It was one of the worst-kept secrets in the Grand Prix paddock, but Thomas Covington has now confirmed that he will be returning to the United States with Rockstar Energy Husqvarna Factory Racing next year. Covington discussed the move, as well as his return to the podium at the Grand Prix of France, in this exclusive MX Vice interview.
MX Vice: This weekend kind of completes the comeback. Before the injured knee, you were second in Trentino and won a moto. You have come full circle now, as you are back up there and winning races.
Thomas Covington: Yeah. I felt like just as I was getting back riding like myself I re-injured my knee there in Portugal, so that was a bit of a bummer. This weekend I felt good. I was not thinking about my knee at all. Especially with track conditions like we had here, it is actually a nightmare for knees with all the deep ruts and stuff. I was really happy I was able to find the flow that I did. Just starting out on Saturday I finally got a good start. That is what I have been struggling with all season actually, the starts.
We made a few adjustments to my set-up for the start. It seems to be working. Hopefully I will be up there every start now. That is just the biggest thing right now is the starts. If you are not up there at the beginning, you pretty much have no chance at the win. It felt good to get the win on Saturday, especially just kind of straight up with the KTM boys, and then first moto today I pulled the holeshot and pretty much controlled the race from the beginning. I do not remember ever leading that many laps actually. The race felt like it lasted forever, but it was really good. I had my teammate right behind me.
The second one, I just did not get the greatest start actually. The first few corners I made some really good passes. I was up in the top ten already and then, just in the back, I do not know if somebody went down on the inside of one of those corners on top of the hill, but I just got stuck behind a few guys sitting in a rut and lost a ton of time. I had to start from the back again. It was good. I was able to get back up to the front, but just a little bit too late. I was pumped to get the podium, especially with the whole team up there. I am still kind of bummed I let the win slip away, because I feel like I definitely had the speed to win it this weekend.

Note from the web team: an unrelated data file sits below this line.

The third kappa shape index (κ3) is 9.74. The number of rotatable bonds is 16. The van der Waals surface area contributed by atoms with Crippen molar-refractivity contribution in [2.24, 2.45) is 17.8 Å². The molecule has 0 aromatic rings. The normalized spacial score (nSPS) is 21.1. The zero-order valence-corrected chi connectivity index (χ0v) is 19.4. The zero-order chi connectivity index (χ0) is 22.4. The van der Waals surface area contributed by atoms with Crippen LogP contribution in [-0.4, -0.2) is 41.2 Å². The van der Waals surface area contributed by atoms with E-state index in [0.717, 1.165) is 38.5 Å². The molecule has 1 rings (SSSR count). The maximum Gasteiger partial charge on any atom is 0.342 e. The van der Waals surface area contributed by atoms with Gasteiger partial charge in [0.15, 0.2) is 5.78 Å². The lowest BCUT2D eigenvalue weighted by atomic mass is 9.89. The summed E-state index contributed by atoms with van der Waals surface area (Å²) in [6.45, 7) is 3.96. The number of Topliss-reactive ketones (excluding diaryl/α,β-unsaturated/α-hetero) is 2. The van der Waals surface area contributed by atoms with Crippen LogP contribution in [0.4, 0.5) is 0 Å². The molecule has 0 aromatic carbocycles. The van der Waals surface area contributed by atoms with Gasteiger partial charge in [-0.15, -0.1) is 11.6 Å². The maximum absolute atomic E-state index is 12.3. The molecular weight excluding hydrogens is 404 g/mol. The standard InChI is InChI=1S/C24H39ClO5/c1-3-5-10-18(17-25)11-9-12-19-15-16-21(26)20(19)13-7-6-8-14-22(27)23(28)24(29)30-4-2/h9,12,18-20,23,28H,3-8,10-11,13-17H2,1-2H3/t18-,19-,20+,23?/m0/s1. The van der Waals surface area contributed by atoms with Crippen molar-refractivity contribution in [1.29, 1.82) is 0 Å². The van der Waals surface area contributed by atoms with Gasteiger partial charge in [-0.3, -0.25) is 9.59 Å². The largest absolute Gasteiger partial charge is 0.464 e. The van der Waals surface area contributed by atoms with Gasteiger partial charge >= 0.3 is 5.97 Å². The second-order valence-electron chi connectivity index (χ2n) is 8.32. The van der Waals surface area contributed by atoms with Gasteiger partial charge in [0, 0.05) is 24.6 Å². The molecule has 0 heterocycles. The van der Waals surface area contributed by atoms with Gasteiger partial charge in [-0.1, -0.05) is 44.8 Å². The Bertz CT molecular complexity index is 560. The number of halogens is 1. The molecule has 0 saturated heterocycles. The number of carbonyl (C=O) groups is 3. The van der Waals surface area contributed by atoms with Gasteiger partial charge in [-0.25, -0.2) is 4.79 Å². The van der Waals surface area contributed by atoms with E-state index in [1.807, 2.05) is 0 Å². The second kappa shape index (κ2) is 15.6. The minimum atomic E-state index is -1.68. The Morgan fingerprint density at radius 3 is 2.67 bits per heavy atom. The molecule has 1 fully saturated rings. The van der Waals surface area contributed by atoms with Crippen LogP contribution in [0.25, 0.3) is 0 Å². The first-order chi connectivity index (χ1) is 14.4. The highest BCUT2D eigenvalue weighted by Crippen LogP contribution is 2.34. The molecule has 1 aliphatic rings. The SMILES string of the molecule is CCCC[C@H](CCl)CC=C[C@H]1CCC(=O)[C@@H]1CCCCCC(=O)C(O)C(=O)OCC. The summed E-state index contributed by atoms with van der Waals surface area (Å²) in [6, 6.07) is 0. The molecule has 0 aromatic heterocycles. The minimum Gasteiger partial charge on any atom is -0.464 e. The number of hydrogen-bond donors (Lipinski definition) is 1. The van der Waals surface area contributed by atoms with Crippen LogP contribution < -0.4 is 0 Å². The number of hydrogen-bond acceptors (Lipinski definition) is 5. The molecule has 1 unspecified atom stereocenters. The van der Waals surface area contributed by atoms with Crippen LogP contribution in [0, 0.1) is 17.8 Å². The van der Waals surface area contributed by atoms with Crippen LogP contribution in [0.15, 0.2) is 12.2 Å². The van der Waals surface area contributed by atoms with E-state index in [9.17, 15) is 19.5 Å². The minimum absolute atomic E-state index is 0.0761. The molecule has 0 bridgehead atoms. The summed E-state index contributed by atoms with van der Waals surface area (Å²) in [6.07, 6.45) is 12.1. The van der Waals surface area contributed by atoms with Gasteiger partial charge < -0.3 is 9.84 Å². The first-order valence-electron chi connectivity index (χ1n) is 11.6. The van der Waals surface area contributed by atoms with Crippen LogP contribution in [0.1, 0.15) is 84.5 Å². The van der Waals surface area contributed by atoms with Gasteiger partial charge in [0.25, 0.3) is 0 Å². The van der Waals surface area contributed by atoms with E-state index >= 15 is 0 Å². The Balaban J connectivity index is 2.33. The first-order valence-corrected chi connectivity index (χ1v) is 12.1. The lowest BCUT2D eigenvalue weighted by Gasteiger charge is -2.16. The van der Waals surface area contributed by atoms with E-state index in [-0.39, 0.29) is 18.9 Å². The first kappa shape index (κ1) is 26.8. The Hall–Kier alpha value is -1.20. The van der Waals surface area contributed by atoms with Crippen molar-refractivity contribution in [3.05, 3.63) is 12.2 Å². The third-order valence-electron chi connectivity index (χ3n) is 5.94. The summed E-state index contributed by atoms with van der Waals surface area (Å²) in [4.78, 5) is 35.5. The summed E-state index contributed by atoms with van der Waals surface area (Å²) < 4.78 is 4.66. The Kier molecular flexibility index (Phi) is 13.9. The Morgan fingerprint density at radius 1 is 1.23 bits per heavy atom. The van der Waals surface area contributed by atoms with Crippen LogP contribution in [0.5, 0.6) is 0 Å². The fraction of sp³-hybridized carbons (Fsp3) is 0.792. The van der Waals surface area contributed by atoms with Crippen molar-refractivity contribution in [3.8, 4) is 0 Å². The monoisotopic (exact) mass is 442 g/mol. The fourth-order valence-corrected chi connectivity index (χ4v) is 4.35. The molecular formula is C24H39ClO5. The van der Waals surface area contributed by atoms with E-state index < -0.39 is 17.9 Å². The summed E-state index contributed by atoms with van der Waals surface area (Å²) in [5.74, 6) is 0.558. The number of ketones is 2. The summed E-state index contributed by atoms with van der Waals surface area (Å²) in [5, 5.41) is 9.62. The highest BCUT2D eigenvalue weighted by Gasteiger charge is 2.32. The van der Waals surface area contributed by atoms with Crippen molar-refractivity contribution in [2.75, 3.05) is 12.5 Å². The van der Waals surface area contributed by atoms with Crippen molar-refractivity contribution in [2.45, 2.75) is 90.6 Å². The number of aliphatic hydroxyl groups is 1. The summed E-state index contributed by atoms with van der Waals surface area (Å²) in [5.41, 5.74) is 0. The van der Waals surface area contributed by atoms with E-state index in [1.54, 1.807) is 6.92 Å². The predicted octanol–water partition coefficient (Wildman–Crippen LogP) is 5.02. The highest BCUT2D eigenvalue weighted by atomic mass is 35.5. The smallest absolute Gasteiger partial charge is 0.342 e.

You say you made some changes to the bike for the starts. Can you go into more detail on that or is it all kind of a big secret?
No, not really. I guess one thing I can tell you is I just put my start device lower. For some reason I had the highest starting device out of the whole team, I think the KTM boys as well, and I am one of the smallest guys, so it did not really make sense. We just went two centimetres lower on the start device and that just gave me a lot more confidence to really hammer it right when the gate drops.
I think you said last week that your starts were kind of bad because of adjusting to the new bike. Moving your start device lower, is that something that comes with the new bike, or was it the other change that links to that?
I do not know if it is the new bike, but definitely not the new bike. The new bike has got a ton of power. I think I just had them so dialled on last year’s bike that it has taken me a bit to get adjusted to this one. Last year I could just rev the crap out of it behind the gate and control it with the clutch, whereas this year if I do that I cannot control it. I just get out of control. With the grill being so grippy, I just lose balance and wheelie too much. It is just trying to find that balance with the right number of RPMs.
Let’s get to the big news then. I think I found out about this in Argentina, so it has been a long time coming. You are going back to America next year with Husky, so kind of staying in the family. What went into that decision and when did you actually sign?
I actually signed at Motocross of Nations last year at Matterley Basin on Friday, I think, before the event. I was all set to go. Then this year started and I am like, “I really do not want to give up my last year in MX2, even though I would like to go home.” I was trying to figure out a deal to maybe stay another year, but a couple of weeks ago I was just talking with both teams and Robert Jonas at Husky. We decided the best move was, if I wanted to go back eventually anyway, that I needed to do it after this season. Otherwise I might miss my opportunity. I wanted to stay MX2, but now that I have made the decision to go home I am really excited about it.